“Under the plan, a single figure would be elected by Euro-MPs to perform both roles.
“Supporters of the move believe that the rival presidencies are undermining the EU’s ability to speak with a single voice. They argue that merging the two jobs will create a powerful European leader who is capable of pursuing the federalist dream of a united Europe which has been severely shaken by the eurozone crisis.”
This does not surprise those who understand prophecy. The following appeared in the January 2010 Real Truth article, New Face of the EU – What Does the Future Hold?: “Ultimately, Mr. Van Rompuy will be as strong as the 27 leaders behind him make or want him to be. This new position paves the way for the ‘one voice’ Europe has lacked on international issues that could rival the power of the United States president—especially since no provisions are made to stop the European Commission president from being elected president of the Council, effectively combining two leading positions into one.”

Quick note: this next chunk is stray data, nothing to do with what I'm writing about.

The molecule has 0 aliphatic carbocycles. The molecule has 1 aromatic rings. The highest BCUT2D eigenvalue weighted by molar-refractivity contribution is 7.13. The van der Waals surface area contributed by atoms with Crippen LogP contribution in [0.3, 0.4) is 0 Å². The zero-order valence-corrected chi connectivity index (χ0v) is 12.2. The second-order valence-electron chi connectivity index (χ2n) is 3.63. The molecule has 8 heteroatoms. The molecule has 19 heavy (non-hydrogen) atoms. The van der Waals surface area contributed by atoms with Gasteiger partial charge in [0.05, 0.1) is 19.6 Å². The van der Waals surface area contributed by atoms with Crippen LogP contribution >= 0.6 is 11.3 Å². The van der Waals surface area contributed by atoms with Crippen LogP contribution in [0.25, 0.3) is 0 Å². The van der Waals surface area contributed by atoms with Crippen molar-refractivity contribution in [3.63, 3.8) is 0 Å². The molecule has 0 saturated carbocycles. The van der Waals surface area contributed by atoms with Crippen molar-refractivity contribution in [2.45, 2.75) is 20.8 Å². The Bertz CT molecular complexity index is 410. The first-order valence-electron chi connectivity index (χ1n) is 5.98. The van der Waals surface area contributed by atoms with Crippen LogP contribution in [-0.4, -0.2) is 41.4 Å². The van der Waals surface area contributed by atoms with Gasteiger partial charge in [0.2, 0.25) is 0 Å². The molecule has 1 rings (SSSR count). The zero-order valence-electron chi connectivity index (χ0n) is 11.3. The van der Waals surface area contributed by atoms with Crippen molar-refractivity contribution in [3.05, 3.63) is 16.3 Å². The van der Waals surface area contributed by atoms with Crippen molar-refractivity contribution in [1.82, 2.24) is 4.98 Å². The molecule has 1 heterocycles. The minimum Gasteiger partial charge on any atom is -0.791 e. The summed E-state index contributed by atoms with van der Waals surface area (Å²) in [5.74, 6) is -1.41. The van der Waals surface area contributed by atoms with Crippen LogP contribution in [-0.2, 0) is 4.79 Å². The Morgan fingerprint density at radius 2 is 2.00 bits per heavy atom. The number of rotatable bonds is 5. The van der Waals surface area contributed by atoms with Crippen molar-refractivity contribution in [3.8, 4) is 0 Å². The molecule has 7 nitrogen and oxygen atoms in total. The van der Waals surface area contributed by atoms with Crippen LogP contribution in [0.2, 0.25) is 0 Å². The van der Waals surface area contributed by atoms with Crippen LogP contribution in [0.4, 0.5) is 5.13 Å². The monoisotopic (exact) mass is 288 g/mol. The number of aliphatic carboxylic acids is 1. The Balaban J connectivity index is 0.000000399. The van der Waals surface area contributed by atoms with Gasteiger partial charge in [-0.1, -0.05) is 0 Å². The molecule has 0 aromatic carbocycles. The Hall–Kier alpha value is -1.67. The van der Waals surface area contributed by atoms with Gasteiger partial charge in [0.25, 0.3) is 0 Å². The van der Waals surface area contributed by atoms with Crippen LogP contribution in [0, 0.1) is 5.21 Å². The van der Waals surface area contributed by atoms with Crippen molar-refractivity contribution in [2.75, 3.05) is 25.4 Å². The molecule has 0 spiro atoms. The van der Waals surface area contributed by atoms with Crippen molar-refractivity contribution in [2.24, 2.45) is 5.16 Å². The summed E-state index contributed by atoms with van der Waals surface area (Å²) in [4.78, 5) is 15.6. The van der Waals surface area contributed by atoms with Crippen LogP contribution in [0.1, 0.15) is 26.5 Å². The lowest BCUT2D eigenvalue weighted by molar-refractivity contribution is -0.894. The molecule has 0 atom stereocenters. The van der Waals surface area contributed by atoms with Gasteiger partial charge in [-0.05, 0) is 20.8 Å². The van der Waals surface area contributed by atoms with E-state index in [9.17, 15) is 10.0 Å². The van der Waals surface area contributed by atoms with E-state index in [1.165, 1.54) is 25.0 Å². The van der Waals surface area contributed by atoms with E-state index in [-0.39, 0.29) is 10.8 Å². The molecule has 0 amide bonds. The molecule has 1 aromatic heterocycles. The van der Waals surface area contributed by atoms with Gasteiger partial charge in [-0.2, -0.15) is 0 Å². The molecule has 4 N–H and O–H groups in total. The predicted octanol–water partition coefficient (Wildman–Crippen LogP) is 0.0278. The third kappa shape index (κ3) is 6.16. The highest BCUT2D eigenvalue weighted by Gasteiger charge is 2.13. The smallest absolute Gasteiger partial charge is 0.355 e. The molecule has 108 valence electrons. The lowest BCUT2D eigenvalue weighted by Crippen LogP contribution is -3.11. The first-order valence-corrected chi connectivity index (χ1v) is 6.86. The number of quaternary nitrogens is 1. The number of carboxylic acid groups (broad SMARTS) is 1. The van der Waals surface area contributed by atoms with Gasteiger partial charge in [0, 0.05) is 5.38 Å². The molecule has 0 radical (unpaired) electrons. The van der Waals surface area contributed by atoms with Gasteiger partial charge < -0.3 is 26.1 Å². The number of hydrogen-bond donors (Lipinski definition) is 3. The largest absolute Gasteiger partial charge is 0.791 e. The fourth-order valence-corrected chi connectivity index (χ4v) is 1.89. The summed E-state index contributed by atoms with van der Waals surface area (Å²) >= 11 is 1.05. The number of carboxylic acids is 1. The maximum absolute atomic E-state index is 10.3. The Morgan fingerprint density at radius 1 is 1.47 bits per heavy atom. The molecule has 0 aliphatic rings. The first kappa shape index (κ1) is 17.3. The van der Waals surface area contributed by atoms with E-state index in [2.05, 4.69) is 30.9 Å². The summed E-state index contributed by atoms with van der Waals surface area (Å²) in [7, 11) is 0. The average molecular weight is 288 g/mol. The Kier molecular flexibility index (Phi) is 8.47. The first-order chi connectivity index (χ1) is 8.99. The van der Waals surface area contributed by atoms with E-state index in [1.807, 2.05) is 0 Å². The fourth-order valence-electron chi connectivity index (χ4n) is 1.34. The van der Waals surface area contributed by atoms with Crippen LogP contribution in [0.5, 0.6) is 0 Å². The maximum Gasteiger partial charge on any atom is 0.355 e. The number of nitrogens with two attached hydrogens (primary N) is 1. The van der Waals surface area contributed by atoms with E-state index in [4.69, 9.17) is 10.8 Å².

The Express article also stated, “Opponents fear the plan could create a modern-day equivalent of the European emperor envisaged by Napoleon Bonaparte or a return to the Holy Roman Empire of Charlemagne that dominated Europe in the Dark Ages.”
Europe’s sea change, in development for years, is now appearing and accelerating. In the years ahead, European nations will have to choose: stay in the eurozone, or leave. Remain a member of the European Union, or depart. The alliances and rivalries of history will reappear and shape this process.
To understand Europe’s future, keep reading The Real Truth, and read David C. Pack’s book America and Britain in Prophecy.